Apotropaic is a full-length release by Florin Balan for the UK-based Etoka Records as Adverb. The label mostly puts out digital-only releases via its Bandcamp presence, and this is only their second physical pressing on CD, the first also being the debut by Adverb, titled JADI released in 2015. Browsing through the extensive catalogue going back to 2009, I recognize a few names in the 50+ releases. Among them, I spot Robert Heel, Warmth, and Nikosf. I make a mental note to dig through discography [which is currently at 60% off on Bandcamp]. The eight pieces of the album approaching nearly 90-minutes in length are long-form explorations in hypnotizing rhythms, kaleidoscopic synth arpeggios, and lush, wide-spanning pads. Stylistically, the compositions borrow from the many electronic genres – among them forms of ambient techno, unwound psybient and morning dub. The theme revolves around the concept of symbolic values, the human rituals “empowered with redemption“, the numerous perceptions that we synthesize as fact, whereas beneath it all it’s just a deep illusion, “… an illusion that ensures our metaphysical protection.” Fans of Archives, Pop Ambient, and Ultimae releases shall gladly add this limited edition to their album stack. The label attaches an “Interpretation Map” to every order, giving you more details about the album and all the hidden messages inside…
It’s been some time since I’ve visited with the Lappersdorf-based ant-zen. I suppose I’ve listened to more output from its sublabel, Hymen, following acts like Architect, Nebulo, Hecq, Ginormous, Somatic Responses and Lusine Icl among the many. I suppose the parent imprint is more focused on a wider spectrum of audiovisual aspects of the German industrial scene, whereas Hymen is concentrated on technoid, noise, and darkest sides of IDM. With its striking album cover, French electronic musician Arnaud Coeffic takes on a theme of the Japanese concept of “ki” (気) which can mean many things but often means spirit, as in the fundamental force that permeates all life. Featuring field recordings from Japan, traditional instruments, lush atmospheres, saw-toothed edgy sound design and compound rhythmic structures, Sonic Area composes a soundtrack to the unfolding simulation of our lives, where only Ki is self-aware. This imaginary score is dedicated to “this mysterious force, this cosmic breath, this invisible flow, this magnetic tension, this balance between elements, this metaphysical concept, that surrounds us, crosses us and unites us.” In an all-encompassing and cinematic space, Coeffic pays tribute to the many profound aspects of the Japanese culture: “the spiritual simplicity of zen art, the bushido spirit, Asian Taoist philosophy, a nostalgic journey into the anime aesthetic poetry, and a search, a way for a profound inner peace.“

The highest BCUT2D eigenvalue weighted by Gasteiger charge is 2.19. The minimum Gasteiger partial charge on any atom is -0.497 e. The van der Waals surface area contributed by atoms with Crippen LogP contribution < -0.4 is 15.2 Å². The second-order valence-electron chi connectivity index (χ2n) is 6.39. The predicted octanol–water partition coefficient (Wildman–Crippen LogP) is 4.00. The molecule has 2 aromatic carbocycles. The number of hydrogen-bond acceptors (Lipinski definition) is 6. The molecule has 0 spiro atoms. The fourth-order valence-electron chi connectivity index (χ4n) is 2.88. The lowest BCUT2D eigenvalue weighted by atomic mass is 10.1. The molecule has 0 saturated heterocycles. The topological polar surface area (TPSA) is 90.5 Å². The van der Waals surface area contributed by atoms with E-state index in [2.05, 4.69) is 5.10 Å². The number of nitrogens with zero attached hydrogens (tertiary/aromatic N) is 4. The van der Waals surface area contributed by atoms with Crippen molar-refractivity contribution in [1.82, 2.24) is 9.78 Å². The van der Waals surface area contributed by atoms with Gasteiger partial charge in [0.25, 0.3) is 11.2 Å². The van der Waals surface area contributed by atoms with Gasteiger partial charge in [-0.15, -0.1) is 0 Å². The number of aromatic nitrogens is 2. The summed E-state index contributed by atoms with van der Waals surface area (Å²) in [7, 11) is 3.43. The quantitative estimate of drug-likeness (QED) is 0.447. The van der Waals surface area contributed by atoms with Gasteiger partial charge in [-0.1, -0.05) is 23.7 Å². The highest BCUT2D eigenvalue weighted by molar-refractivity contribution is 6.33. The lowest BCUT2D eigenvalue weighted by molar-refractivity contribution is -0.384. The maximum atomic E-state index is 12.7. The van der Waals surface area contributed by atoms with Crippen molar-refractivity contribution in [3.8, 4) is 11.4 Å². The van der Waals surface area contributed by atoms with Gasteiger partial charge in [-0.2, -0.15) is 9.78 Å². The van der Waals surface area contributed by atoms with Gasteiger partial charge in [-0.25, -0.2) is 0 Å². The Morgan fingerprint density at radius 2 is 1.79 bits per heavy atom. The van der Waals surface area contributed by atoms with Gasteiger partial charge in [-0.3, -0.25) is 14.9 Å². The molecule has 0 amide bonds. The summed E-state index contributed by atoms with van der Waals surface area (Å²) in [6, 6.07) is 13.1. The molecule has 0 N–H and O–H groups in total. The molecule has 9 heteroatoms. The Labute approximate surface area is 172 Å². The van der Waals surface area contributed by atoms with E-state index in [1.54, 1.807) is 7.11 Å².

I wrap up this ⟪ REW | FF ⟫ column with Kcin, whom I have profiled back in 2019 with a track premiere of “Always Never Enough” released in Spirit Level. Back with his first official full-length debut, Australian Nicholas Meredith delivers eleven intense pieces that seem very fitting for these extraordinary days. “These songs attempt to capture the feeling of confusion and frustration with how our world works,” opens up Meredith in the description of Decade Zero. He then proceeds to profile everything’s that’s wrong: “the rampant exploitation, the fundamentalist neoliberal project, the Australian bushfires, personal financial ruin, a global pandemic, death of species.” His words on inequality, injustice and corruption are echoed through the grind of post-industrial post-techno and post-doom. Dark, metallic, and clamorous, the anxiety-driven, fear-inducing climate of the sounds, mixed with the pounding and whetted driving beat, dominates this pre-utopian awakened music. “We should be pushing for a change and looking to visions of a green future rather than expecting the worst,” proclaims this artist, inviting the listener to begin a brand new era with the resetting of the decade count. He then concludes with the question that has been haunting all humanity to date: “Otherwise, what’s the point?” Recommended for fans of Blanck Mass, Demdike Stare, Andy Stott, Vatican Shadow, and Raime.